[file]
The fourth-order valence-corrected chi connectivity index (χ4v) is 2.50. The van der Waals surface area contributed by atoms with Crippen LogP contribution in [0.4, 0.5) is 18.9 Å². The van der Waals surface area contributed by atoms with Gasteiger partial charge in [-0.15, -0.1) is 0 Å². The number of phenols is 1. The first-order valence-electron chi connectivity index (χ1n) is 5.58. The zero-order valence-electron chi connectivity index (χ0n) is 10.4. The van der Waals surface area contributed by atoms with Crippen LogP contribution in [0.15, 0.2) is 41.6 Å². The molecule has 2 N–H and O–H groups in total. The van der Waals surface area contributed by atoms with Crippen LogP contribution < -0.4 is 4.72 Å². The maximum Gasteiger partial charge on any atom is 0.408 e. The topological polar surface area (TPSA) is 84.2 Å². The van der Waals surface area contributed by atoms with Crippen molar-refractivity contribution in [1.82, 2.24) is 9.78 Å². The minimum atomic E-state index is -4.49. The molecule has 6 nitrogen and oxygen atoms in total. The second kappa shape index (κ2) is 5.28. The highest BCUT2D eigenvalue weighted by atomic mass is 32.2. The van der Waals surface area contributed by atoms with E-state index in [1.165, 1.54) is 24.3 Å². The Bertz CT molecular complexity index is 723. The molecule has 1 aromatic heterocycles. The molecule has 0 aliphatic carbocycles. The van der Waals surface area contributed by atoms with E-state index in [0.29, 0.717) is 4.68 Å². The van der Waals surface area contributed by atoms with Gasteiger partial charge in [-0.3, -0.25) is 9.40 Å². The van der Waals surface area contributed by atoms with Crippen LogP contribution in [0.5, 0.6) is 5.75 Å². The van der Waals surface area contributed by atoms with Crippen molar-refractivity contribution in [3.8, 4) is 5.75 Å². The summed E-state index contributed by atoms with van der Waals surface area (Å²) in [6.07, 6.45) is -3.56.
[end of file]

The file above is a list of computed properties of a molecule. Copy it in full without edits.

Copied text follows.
The fourth-order valence-corrected chi connectivity index (χ4v) is 2.50. The van der Waals surface area contributed by atoms with Crippen LogP contribution in [0.4, 0.5) is 18.9 Å². The van der Waals surface area contributed by atoms with Gasteiger partial charge in [-0.15, -0.1) is 0 Å². The number of phenols is 1. The first-order valence-electron chi connectivity index (χ1n) is 5.58. The zero-order valence-electron chi connectivity index (χ0n) is 10.4. The van der Waals surface area contributed by atoms with Crippen LogP contribution in [0.15, 0.2) is 41.6 Å². The molecule has 2 N–H and O–H groups in total. The van der Waals surface area contributed by atoms with Crippen LogP contribution < -0.4 is 4.72 Å². The maximum Gasteiger partial charge on any atom is 0.408 e. The topological polar surface area (TPSA) is 84.2 Å². The van der Waals surface area contributed by atoms with Crippen molar-refractivity contribution in [1.82, 2.24) is 9.78 Å². The minimum atomic E-state index is -4.49. The molecule has 6 nitrogen and oxygen atoms in total. The second kappa shape index (κ2) is 5.28. The highest BCUT2D eigenvalue weighted by atomic mass is 32.2. The van der Waals surface area contributed by atoms with E-state index in [1.165, 1.54) is 24.3 Å². The Bertz CT molecular complexity index is 723. The molecule has 1 aromatic heterocycles. The molecule has 0 aliphatic carbocycles. The van der Waals surface area contributed by atoms with E-state index in [0.29, 0.717) is 4.68 Å². The van der Waals surface area contributed by atoms with Gasteiger partial charge in [-0.3, -0.25) is 9.40 Å². The van der Waals surface area contributed by atoms with Crippen LogP contribution in [0.5, 0.6) is 5.75 Å². The van der Waals surface area contributed by atoms with Crippen molar-refractivity contribution in [3.8, 4) is 5.75 Å². The summed E-state index contributed by atoms with van der Waals surface area (Å²) in [6.07, 6.45) is -3.56.